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Optimising Your Build for Wind Flow and Natural Light


When you are considering a new build there are a few factors that need to rate highly in your planning to ensure you get the most from your design. The use of natural light and ventilation can greatly impact your home’s energy efficiency. This is a major aspect of house design that in the long run will save you money while reducing your environmental footprint.

The positioning, orientation, sources of daylight, and materials utilised for your build will determine how much you benefit from what nature has to offer. Predominantly solar and the power of wind flow.

Passive design

Firstly, you need to know how the concept of passive design can benefit your home. Passive design is the technique of harnessing the useful characteristics of the surrounding environment to promote natural heating and cooling. The simplest example of this is utilising daylight provided by the sun to light and heat your home naturally. Or positioning your build to capture the natural breeze and create a cooling effect throughout your home. 

There are a number of facets to effective passive design including:

  • Orientation
    The direction of your home will affect the energy efficiency of your home. Generally speaking, to optimise your build the long axis of your home should lie in an east-west direction. With the living spaces facing north.
  • Thermal mass
    When considering building materials, you should understand how each interacts with heat in the way it’s absorbed, stored, released, and distributed throughout your home. Dense materials such as brick and concrete are highly effective at absorbing and slowly releasing heat back into the room as the day cools. Controlling the amount of daylight that is absorbed by these types of materials will allow you to control how heat is stored and released.
  • Insulation
    Properly insulated walls, ceilings, and floors ensure heat remains where you need it – inside or outside. High-quality insulation works in tandem with the thermal mass in your build, assisting in the control of heat dissipation.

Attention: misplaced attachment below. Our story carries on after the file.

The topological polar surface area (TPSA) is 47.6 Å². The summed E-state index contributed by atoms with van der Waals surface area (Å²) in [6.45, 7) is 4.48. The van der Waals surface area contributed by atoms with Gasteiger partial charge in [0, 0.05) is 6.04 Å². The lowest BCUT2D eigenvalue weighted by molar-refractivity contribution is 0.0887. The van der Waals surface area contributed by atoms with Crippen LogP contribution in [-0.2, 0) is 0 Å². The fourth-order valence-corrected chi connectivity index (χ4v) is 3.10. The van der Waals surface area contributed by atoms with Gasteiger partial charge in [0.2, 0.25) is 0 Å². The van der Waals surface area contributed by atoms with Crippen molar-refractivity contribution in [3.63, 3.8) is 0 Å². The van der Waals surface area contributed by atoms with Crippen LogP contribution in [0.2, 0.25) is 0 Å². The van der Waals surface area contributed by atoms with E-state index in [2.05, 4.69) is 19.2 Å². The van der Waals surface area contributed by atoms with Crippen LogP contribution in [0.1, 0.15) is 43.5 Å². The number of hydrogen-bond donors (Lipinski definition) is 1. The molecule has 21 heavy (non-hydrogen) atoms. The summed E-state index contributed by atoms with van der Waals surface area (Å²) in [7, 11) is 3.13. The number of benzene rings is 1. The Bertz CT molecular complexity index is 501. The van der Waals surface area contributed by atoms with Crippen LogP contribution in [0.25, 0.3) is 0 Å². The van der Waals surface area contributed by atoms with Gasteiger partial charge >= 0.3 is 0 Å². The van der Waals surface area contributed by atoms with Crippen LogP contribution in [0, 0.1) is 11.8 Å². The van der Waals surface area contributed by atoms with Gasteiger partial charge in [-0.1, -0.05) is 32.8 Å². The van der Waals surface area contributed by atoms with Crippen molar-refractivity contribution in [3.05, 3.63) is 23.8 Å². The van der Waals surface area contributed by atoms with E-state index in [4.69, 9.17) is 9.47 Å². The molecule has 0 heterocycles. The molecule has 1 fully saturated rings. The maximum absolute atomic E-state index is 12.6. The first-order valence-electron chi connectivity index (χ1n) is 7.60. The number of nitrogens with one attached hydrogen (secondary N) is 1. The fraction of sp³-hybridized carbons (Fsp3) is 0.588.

• Shading
    Incorporating strategically designed shade, for example, your eaves, can direct sunlight to specific areas or keep heat from penetrating your home when necessary. This is important for good passive design in controlling how heat is absorbed.
  • Windows
    One of the most impactful aspects of energy-efficient design is windows. They play a significant role when it comes to excessive heat gain and loss. Planning the size, location, and height (placement) of your windows will determine how much heat is allowed in and out.

All of these components factor heavily in building optimisation when you want to use the natural elements to your advantage.

Natural light

Daylight is the key to optimising the natural light within your home. Harnessing daylight will allow you to reduce energy costs by decreasing your reliance on artificial lighting methods. Designed correctly, and you will no longer need to turn lights on in the middle of the day. Of course, you will need to consider your requirements for embracing the views afforded by your property and your priority for maintaining privacy. 

Overall, there are a few basic principles for utilising daylight to take advantage of the benefits of natural light:

  • you want to ensure your build allows for the creation of diffused light rather than direct sunlight. Diffused light produces a softer, more even dispersal of light and is less harsh than having the sun blaze directly into your house. This will require you to carefully consider the placement and size of your windows to maximise your use of natural light.
  • whilst window glazing is a feature in energy-efficient housing design, over-glazing can actually impact the effectiveness of natural light. Rather than optimising your lighting, over-glazing can cause glare and increase heat in summer. During colder days and through the winter months, over-glazing may also cause your house to lose heat.

Ultimately, daylight works hand in hand with passive heating and cooling and must be balanced correctly to ensure a holistic energy-efficient solution.


Generating an effective flow of air throughout your home can keep your space cool in the warmer months. Orienting your build to capture the breeze, whilst avoiding blustering winds, will allow you to naturally harness the cooling effects of the wind. Strategically situated windows can create a good air flow path that, if designed appropriately, can replace most artificial cooling systems and in turn save you money on your power bills.

There are a few considerations to take into account when positioning your home to catch the summer breeze and avoid colder winds:

  • is there a prevailing wind direction
  • does the wind change with the seasons
  • how strong is wind in the area
  • what is your build site’s exposure to wind
  • what features of the surrounding environment ie buildings, hills or valleys might affect wind

When it comes to bathrooms and other wet areas such as your kitchen, passive cooling and ventilation alone will not provide enough air exchange to sufficiently remove moisture from your space. You will need to consider additional ventilation sources such as exhaust fans or some form of air extraction system to assist in keeping your home adequately ventilated.

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